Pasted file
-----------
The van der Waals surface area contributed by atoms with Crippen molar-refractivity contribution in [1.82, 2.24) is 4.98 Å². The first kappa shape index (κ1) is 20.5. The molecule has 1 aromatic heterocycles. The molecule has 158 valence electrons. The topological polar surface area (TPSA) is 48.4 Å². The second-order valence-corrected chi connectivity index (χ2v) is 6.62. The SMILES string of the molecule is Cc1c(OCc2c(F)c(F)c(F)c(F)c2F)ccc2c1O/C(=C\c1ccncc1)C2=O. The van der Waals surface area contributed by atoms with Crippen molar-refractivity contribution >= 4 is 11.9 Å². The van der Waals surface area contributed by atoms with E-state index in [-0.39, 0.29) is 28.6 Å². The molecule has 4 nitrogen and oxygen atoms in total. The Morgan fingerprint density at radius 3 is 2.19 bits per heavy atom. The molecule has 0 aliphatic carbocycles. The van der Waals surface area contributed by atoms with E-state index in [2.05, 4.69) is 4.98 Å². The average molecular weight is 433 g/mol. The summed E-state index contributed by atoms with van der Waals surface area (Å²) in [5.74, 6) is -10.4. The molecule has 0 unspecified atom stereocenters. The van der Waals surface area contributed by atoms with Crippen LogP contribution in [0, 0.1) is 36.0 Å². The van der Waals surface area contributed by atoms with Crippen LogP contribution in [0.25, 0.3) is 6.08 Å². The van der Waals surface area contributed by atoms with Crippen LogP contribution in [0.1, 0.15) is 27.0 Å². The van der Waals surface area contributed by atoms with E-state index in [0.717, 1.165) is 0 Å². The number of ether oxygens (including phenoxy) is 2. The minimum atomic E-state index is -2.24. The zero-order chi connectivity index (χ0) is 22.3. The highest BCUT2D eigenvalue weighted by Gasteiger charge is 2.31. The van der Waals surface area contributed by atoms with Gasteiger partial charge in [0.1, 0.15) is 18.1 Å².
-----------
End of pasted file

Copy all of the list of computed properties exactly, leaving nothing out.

The van der Waals surface area contributed by atoms with Crippen molar-refractivity contribution in [1.82, 2.24) is 4.98 Å². The first kappa shape index (κ1) is 20.5. The molecule has 1 aromatic heterocycles. The molecule has 158 valence electrons. The topological polar surface area (TPSA) is 48.4 Å². The second-order valence-corrected chi connectivity index (χ2v) is 6.62. The SMILES string of the molecule is Cc1c(OCc2c(F)c(F)c(F)c(F)c2F)ccc2c1O/C(=C\c1ccncc1)C2=O. The van der Waals surface area contributed by atoms with Crippen molar-refractivity contribution >= 4 is 11.9 Å². The van der Waals surface area contributed by atoms with E-state index in [-0.39, 0.29) is 28.6 Å². The molecule has 4 nitrogen and oxygen atoms in total. The Morgan fingerprint density at radius 3 is 2.19 bits per heavy atom. The molecule has 0 aliphatic carbocycles. The van der Waals surface area contributed by atoms with E-state index in [2.05, 4.69) is 4.98 Å². The average molecular weight is 433 g/mol. The summed E-state index contributed by atoms with van der Waals surface area (Å²) in [5.74, 6) is -10.4. The molecule has 0 unspecified atom stereocenters. The van der Waals surface area contributed by atoms with Crippen LogP contribution in [0, 0.1) is 36.0 Å². The van der Waals surface area contributed by atoms with Crippen LogP contribution in [0.25, 0.3) is 6.08 Å². The van der Waals surface area contributed by atoms with Crippen LogP contribution in [0.1, 0.15) is 27.0 Å². The van der Waals surface area contributed by atoms with E-state index in [0.717, 1.165) is 0 Å². The number of ether oxygens (including phenoxy) is 2. The minimum atomic E-state index is -2.24. The zero-order chi connectivity index (χ0) is 22.3. The highest BCUT2D eigenvalue weighted by Gasteiger charge is 2.31. The van der Waals surface area contributed by atoms with Gasteiger partial charge in [0.1, 0.15) is 18.1 Å².